The panel was amazed by the entries, a complete Ceviche Bar, Chocolate Box Cake, Baked Rosemary Onion, Salmon and Spinach Shell and Artichoke Cakes, just to name a few of the recipes designed by these very talented chefs.

After much admiration, tasting and consideration, the undisputed winner was Georgiann’s beguiling Grown-up Grilled Cheese Sandwich. Even after naming each contestant a winner, Heiner and I kept thinking of that sandwich, along with Irene’s Chocolate Box Cake. We decided that both of these recipes rose above the other winners to be the top dishes in the contest.

Every contestant listed above will enjoy their recipe being featured on The Rock’s menu over the next few months. Maybe the two top winners will remain there for many months to come, I certainly hope so. Both recipes far exceeded the judges’ expectations, each one truly titillated our senses!

Be sure to visit The Rock in the near future, their acclaims have been heard throughout Boquete, Panama and Internationally. You won’t want to miss tasting Georgiann’s Grilled Cheese Sandwich, for grown-ups, of course.

Thanks Heiner, for including me in this most challenging of assignments, especially when we had to choose a winner from all these delightful, eye-catching entries. It was difficult!

Don’t miss tasting them at The Rock soon.

Holiday Breads to Make All Year Long

Written on January 11th, 2011 by no shouts

Mort Rabkin is a very talented artisan baker who moved to Boquete a few years ago, and he’s sparked a whole new “bread culture” in our little mountain town. Before Mort’s arrival, there were very few artisan bakers in our entire Chiriqui Province, if any.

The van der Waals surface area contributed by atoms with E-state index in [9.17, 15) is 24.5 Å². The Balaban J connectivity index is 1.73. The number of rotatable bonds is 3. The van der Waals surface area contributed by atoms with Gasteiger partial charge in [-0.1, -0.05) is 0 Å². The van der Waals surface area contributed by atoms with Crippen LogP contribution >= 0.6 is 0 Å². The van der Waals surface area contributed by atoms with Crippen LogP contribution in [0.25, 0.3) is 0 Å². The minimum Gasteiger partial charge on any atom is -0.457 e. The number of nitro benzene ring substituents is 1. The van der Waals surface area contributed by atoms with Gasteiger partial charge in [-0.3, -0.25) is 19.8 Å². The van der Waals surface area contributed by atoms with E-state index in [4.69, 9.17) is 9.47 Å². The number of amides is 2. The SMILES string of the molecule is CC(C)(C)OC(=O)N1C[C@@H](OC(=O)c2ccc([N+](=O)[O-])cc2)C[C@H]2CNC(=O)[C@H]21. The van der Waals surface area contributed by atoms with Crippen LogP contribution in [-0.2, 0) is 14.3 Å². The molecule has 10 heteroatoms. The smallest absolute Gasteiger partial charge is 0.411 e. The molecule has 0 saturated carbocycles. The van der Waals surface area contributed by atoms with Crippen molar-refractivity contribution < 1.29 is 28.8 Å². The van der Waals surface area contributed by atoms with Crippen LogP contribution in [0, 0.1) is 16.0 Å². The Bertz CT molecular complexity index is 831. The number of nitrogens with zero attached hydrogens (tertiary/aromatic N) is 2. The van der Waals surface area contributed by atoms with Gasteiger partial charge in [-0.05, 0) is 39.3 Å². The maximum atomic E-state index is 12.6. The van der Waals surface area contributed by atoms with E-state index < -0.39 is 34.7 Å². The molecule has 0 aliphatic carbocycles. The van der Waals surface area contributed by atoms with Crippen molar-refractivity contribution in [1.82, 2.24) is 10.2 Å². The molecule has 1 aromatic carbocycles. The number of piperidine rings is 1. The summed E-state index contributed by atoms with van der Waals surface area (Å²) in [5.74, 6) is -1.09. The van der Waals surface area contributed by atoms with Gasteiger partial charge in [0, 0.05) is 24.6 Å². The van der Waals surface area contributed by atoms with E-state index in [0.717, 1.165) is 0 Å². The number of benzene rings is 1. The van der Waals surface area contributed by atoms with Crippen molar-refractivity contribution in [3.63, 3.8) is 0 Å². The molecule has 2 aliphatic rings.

It wasn’t long before Mort built a real clay oven on his back patio and the availability of fresh, home-baked bread began.

As most of us know, it’s not easy to produce good, wholesome artisan breads without adding lots of love and care. Those skills are evident when biting into a slice of Mort’s special bread, available at the Tuesday Morning Market in Boquete.

Because many of Mort’s customers began asking him how he is able to produce such fine-quality breads, he decided to offer classes on the subject. These classes are very informative and lots of fun, as you can see from these photos.

Former students have made French breads, rustic breads, challah and other holiday yeast breads. They have filled rosta and wreath breads with lavish amounts of fruits and nuts and drizzled them with white, sparkling frosting.

The photo at the top includes some very talented bread-makers at work mixing and braiding breads for holiday giving. Mort’s wife Barbara demonstrated braiding techniques taught at the latest hands-on class, including one with 4 braids. The gorgeous loaf of challah shown above is ready for the oven.

Why can’t any of these wonderful, rich breads be baked anytime during the year? Why not?

On Thursday, January 27, Mort will present an advanced class on making and using sourdough and other natural starters. Folks with basic bread-making skills or those who have taken a prior bread class are eligible to join this very special class.